Personally, I don’t understand how a serious judgement could be made on the balance of such a complex game after playing just a couple of runs. I have started only about ten games since I got Global 1936 v3 (most aborted before 1945), but there are so many options and possible strategies that the outcome is never predictable, especially starting in 1936.
This feels much different from A&A where, as you keep playing, you just improve on what you consider to be the optimal strategy for the Axis or the Allies and then it comes down to the luck of the dice in a few key battles. Either Germany takes Moscow or the American overwhelming spending power prevails in good time…
Another factor to consider is that there are so many rules and exceptions in Global 1936, that the first games will inevitably be riddled with errors on the part of the players. Each time we play, we realize that we forgot about some rule or other (i.e. minor ports don’t give a movement bonus, you can’t upgrade your factory in India, KMT militia cannot move in home country unless it becomes a major power, you need to damage the airfield before a city is considered to be encircled, and many, many more).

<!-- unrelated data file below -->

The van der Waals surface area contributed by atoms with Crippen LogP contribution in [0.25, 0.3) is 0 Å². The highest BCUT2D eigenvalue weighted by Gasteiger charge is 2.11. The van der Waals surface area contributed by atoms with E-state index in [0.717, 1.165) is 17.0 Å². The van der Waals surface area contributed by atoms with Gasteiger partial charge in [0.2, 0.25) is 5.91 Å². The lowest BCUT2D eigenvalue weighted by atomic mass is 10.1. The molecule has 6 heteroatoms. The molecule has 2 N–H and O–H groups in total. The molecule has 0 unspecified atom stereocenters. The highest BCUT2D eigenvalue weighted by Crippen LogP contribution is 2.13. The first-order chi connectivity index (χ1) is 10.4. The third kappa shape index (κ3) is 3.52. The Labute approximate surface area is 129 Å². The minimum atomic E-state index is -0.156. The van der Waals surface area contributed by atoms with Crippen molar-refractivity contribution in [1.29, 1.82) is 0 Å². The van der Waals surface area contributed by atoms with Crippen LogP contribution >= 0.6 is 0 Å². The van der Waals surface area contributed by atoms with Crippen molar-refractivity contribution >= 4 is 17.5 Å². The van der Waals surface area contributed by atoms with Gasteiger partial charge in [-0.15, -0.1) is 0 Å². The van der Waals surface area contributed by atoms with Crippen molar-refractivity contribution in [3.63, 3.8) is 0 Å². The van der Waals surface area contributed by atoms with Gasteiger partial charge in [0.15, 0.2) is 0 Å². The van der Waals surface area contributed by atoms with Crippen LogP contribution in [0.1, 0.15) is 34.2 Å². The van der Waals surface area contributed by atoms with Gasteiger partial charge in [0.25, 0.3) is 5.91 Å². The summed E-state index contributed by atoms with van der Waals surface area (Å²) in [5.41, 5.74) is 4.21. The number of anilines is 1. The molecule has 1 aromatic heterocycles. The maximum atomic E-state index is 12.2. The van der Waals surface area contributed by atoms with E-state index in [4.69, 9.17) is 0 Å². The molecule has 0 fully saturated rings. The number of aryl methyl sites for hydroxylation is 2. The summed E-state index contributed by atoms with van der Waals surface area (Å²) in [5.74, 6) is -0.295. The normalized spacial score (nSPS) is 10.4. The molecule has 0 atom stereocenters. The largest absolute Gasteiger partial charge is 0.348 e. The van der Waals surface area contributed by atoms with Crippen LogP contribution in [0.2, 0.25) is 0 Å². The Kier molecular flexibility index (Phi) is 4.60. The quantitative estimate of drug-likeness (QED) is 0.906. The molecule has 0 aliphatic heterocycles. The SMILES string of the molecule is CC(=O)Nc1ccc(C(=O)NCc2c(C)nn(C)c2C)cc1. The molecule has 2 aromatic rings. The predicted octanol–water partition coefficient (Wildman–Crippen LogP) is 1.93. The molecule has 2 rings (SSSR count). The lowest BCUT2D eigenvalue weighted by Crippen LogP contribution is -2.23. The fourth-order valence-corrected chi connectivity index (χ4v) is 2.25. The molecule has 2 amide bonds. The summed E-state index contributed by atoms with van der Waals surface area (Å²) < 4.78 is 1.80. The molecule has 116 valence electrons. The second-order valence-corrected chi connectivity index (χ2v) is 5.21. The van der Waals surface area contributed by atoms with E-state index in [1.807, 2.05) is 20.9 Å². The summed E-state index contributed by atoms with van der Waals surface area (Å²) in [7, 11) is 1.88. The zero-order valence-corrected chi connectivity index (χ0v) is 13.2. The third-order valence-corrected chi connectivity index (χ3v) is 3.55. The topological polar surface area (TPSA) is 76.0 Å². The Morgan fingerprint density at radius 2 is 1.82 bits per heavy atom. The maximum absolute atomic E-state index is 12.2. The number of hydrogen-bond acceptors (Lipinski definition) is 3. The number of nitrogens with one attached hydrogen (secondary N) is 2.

Everyone is free to tweak the game with home rules, but I think you need to master all the basic rules first. To me it’s like saying, having played a few games of Chess, “Humm, the Queen seems really OP, so let’s replace a pawn with a third Knight”!
Yes, the chance aspect of tech rolls is a part of the unpredictable outcome. For instance, playing Germany with early access to Panzergrenadiers and Wartime income makes for a much different game that when you miss out on these important rolls. The many expansions and optional rules available can also affect how your game plays out.
Finally, due to the pandemic, I have only played the game with 2 players so far, so the Allies and Comintern are always coordinated, but I know this game was designed to be a 3 player game and I can’t wait to try with this very different dynamic.